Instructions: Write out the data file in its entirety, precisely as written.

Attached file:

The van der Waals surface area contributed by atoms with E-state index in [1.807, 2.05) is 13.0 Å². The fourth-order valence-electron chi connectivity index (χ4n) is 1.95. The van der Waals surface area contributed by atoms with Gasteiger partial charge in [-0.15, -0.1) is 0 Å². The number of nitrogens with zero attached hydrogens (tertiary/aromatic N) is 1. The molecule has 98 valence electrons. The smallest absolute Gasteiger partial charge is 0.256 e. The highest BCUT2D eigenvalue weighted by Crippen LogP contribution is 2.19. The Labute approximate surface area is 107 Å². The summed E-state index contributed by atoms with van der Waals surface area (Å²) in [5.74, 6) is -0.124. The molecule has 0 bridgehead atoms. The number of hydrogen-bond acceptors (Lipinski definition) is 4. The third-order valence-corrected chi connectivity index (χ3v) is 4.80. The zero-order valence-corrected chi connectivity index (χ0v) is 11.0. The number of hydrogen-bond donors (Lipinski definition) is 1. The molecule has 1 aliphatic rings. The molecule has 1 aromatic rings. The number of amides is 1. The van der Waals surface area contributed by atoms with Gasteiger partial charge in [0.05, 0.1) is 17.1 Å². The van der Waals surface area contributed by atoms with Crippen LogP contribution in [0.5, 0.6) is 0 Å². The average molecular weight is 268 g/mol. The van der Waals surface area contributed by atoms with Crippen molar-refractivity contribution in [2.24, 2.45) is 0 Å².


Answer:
The van der Waals surface area contributed by atoms with E-state index in [1.807, 2.05) is 13.0 Å². The fourth-order valence-electron chi connectivity index (χ4n) is 1.95. The van der Waals surface area contributed by atoms with Gasteiger partial charge in [-0.15, -0.1) is 0 Å². The number of nitrogens with zero attached hydrogens (tertiary/aromatic N) is 1. The molecule has 98 valence electrons. The smallest absolute Gasteiger partial charge is 0.256 e. The highest BCUT2D eigenvalue weighted by Crippen LogP contribution is 2.19. The Labute approximate surface area is 107 Å². The summed E-state index contributed by atoms with van der Waals surface area (Å²) in [5.74, 6) is -0.124. The molecule has 0 bridgehead atoms. The number of hydrogen-bond acceptors (Lipinski definition) is 4. The third-order valence-corrected chi connectivity index (χ3v) is 4.80. The zero-order valence-corrected chi connectivity index (χ0v) is 11.0. The number of hydrogen-bond donors (Lipinski definition) is 1. The molecule has 1 aliphatic rings. The molecule has 1 aromatic rings. The number of amides is 1. The van der Waals surface area contributed by atoms with Gasteiger partial charge in [0.05, 0.1) is 17.1 Å². The van der Waals surface area contributed by atoms with Crippen LogP contribution in [0.5, 0.6) is 0 Å². The average molecular weight is 268 g/mol. The van der Waals surface area contributed by atoms with Crippen molar-refractivity contribution in [2.24, 2.45) is 0 Å².